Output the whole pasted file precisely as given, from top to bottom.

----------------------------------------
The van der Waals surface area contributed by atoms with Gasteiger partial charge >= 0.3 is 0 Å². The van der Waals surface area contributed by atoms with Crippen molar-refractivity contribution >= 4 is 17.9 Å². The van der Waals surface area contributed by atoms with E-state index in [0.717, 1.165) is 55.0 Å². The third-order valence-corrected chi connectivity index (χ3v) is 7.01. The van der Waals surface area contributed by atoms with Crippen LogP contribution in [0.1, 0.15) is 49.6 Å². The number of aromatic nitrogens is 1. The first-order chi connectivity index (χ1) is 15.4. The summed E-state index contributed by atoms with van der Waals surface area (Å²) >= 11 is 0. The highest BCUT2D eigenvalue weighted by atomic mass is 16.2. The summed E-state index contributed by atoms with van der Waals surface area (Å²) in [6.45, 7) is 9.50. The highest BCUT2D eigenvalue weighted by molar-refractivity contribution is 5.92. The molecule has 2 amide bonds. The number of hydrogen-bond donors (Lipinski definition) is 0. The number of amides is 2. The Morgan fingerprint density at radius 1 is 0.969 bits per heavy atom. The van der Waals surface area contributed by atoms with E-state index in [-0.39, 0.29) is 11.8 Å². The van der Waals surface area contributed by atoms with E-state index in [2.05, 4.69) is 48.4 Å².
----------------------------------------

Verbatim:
The van der Waals surface area contributed by atoms with Gasteiger partial charge >= 0.3 is 0 Å². The van der Waals surface area contributed by atoms with Crippen molar-refractivity contribution >= 4 is 17.9 Å². The van der Waals surface area contributed by atoms with E-state index in [0.717, 1.165) is 55.0 Å². The third-order valence-corrected chi connectivity index (χ3v) is 7.01. The van der Waals surface area contributed by atoms with Crippen LogP contribution in [0.1, 0.15) is 49.6 Å². The number of aromatic nitrogens is 1. The first-order chi connectivity index (χ1) is 15.4. The summed E-state index contributed by atoms with van der Waals surface area (Å²) >= 11 is 0. The highest BCUT2D eigenvalue weighted by atomic mass is 16.2. The summed E-state index contributed by atoms with van der Waals surface area (Å²) in [6.45, 7) is 9.50. The highest BCUT2D eigenvalue weighted by molar-refractivity contribution is 5.92. The molecule has 2 amide bonds. The number of hydrogen-bond donors (Lipinski definition) is 0. The number of amides is 2. The Morgan fingerprint density at radius 1 is 0.969 bits per heavy atom. The van der Waals surface area contributed by atoms with E-state index in [-0.39, 0.29) is 11.8 Å². The van der Waals surface area contributed by atoms with E-state index in [2.05, 4.69) is 48.4 Å².